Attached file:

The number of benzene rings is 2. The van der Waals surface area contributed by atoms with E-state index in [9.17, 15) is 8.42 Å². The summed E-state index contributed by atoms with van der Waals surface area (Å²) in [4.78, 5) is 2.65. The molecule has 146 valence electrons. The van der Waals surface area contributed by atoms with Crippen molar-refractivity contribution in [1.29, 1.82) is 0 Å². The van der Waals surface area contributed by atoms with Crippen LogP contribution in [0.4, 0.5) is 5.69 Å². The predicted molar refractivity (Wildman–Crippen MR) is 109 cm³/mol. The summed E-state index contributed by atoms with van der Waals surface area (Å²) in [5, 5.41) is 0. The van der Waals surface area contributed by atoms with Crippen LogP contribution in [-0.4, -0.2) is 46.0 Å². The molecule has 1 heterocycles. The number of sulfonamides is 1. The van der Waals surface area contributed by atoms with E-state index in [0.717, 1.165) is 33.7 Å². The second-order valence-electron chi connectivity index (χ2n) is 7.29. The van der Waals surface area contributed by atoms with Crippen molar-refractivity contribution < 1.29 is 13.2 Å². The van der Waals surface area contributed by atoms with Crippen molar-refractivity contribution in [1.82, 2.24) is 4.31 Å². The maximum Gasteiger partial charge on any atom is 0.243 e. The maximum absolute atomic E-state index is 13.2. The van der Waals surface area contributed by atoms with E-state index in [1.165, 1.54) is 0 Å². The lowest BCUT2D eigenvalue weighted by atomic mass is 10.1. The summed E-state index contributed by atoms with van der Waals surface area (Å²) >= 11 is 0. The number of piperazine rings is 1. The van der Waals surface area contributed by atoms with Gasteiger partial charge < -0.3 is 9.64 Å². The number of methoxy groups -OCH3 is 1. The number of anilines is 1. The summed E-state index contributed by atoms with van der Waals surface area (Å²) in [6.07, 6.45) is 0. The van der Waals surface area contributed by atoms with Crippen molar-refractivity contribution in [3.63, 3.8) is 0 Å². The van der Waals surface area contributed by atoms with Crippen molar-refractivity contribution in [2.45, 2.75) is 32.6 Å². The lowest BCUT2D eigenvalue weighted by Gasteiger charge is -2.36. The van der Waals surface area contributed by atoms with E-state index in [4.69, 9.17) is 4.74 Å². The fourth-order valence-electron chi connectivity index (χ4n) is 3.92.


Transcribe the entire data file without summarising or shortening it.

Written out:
The number of benzene rings is 2. The van der Waals surface area contributed by atoms with E-state index in [9.17, 15) is 8.42 Å². The summed E-state index contributed by atoms with van der Waals surface area (Å²) in [4.78, 5) is 2.65. The molecule has 146 valence electrons. The van der Waals surface area contributed by atoms with Crippen molar-refractivity contribution in [1.29, 1.82) is 0 Å². The van der Waals surface area contributed by atoms with Crippen LogP contribution in [0.4, 0.5) is 5.69 Å². The predicted molar refractivity (Wildman–Crippen MR) is 109 cm³/mol. The summed E-state index contributed by atoms with van der Waals surface area (Å²) in [5, 5.41) is 0. The van der Waals surface area contributed by atoms with Crippen LogP contribution in [-0.4, -0.2) is 46.0 Å². The molecule has 1 heterocycles. The number of sulfonamides is 1. The van der Waals surface area contributed by atoms with E-state index in [0.717, 1.165) is 33.7 Å². The second-order valence-electron chi connectivity index (χ2n) is 7.29. The van der Waals surface area contributed by atoms with Crippen molar-refractivity contribution < 1.29 is 13.2 Å². The van der Waals surface area contributed by atoms with Crippen molar-refractivity contribution in [1.82, 2.24) is 4.31 Å². The maximum Gasteiger partial charge on any atom is 0.243 e. The maximum absolute atomic E-state index is 13.2. The van der Waals surface area contributed by atoms with E-state index in [1.165, 1.54) is 0 Å². The lowest BCUT2D eigenvalue weighted by atomic mass is 10.1. The summed E-state index contributed by atoms with van der Waals surface area (Å²) >= 11 is 0. The number of piperazine rings is 1. The van der Waals surface area contributed by atoms with Gasteiger partial charge < -0.3 is 9.64 Å². The number of methoxy groups -OCH3 is 1. The number of anilines is 1. The summed E-state index contributed by atoms with van der Waals surface area (Å²) in [6.07, 6.45) is 0. The van der Waals surface area contributed by atoms with Crippen molar-refractivity contribution in [3.63, 3.8) is 0 Å². The van der Waals surface area contributed by atoms with Crippen molar-refractivity contribution in [2.45, 2.75) is 32.6 Å². The lowest BCUT2D eigenvalue weighted by Gasteiger charge is -2.36. The van der Waals surface area contributed by atoms with E-state index in [4.69, 9.17) is 4.74 Å². The fourth-order valence-electron chi connectivity index (χ4n) is 3.92.